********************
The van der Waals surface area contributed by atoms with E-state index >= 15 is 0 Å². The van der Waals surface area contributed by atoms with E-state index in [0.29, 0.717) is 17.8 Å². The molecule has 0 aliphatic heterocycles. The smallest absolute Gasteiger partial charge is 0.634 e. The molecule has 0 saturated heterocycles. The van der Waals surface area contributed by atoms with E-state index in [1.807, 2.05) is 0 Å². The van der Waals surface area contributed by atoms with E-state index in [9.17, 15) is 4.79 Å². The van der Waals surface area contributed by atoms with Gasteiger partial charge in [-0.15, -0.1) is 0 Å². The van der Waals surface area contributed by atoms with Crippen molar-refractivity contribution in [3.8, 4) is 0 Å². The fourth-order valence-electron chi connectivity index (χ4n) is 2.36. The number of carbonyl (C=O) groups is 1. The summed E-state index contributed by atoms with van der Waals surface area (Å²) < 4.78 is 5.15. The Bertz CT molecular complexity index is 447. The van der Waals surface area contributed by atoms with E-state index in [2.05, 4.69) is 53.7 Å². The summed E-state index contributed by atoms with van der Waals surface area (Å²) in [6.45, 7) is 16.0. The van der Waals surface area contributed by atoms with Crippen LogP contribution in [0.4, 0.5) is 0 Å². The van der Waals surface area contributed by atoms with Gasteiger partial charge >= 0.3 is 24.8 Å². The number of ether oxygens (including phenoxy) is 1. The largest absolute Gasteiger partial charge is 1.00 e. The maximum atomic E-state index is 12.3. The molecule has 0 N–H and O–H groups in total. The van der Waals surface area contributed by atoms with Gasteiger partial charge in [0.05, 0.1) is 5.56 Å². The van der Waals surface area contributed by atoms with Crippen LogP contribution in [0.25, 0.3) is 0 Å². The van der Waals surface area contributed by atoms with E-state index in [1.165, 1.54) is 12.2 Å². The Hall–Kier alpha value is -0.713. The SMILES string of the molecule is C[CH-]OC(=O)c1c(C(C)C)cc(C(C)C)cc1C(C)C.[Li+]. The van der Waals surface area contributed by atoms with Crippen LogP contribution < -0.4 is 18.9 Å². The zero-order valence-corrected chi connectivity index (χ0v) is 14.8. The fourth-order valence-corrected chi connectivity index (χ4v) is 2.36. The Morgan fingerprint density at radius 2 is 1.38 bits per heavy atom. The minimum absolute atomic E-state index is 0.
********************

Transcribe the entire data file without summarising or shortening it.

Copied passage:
The van der Waals surface area contributed by atoms with E-state index >= 15 is 0 Å². The van der Waals surface area contributed by atoms with E-state index in [0.29, 0.717) is 17.8 Å². The molecule has 0 aliphatic heterocycles. The smallest absolute Gasteiger partial charge is 0.634 e. The molecule has 0 saturated heterocycles. The van der Waals surface area contributed by atoms with E-state index in [1.807, 2.05) is 0 Å². The van der Waals surface area contributed by atoms with E-state index in [9.17, 15) is 4.79 Å². The van der Waals surface area contributed by atoms with Gasteiger partial charge in [-0.15, -0.1) is 0 Å². The van der Waals surface area contributed by atoms with Crippen molar-refractivity contribution in [3.8, 4) is 0 Å². The fourth-order valence-electron chi connectivity index (χ4n) is 2.36. The number of carbonyl (C=O) groups is 1. The summed E-state index contributed by atoms with van der Waals surface area (Å²) < 4.78 is 5.15. The Bertz CT molecular complexity index is 447. The van der Waals surface area contributed by atoms with E-state index in [2.05, 4.69) is 53.7 Å². The summed E-state index contributed by atoms with van der Waals surface area (Å²) in [6.45, 7) is 16.0. The van der Waals surface area contributed by atoms with Crippen LogP contribution in [0.4, 0.5) is 0 Å². The van der Waals surface area contributed by atoms with Gasteiger partial charge >= 0.3 is 24.8 Å². The number of ether oxygens (including phenoxy) is 1. The largest absolute Gasteiger partial charge is 1.00 e. The maximum atomic E-state index is 12.3. The molecule has 0 N–H and O–H groups in total. The van der Waals surface area contributed by atoms with Gasteiger partial charge in [0.05, 0.1) is 5.56 Å². The van der Waals surface area contributed by atoms with Crippen LogP contribution in [0.25, 0.3) is 0 Å². The van der Waals surface area contributed by atoms with E-state index in [1.165, 1.54) is 12.2 Å². The Hall–Kier alpha value is -0.713. The SMILES string of the molecule is C[CH-]OC(=O)c1c(C(C)C)cc(C(C)C)cc1C(C)C.[Li+]. The van der Waals surface area contributed by atoms with Crippen LogP contribution < -0.4 is 18.9 Å². The zero-order valence-corrected chi connectivity index (χ0v) is 14.8. The fourth-order valence-corrected chi connectivity index (χ4v) is 2.36. The Morgan fingerprint density at radius 2 is 1.38 bits per heavy atom. The minimum absolute atomic E-state index is 0.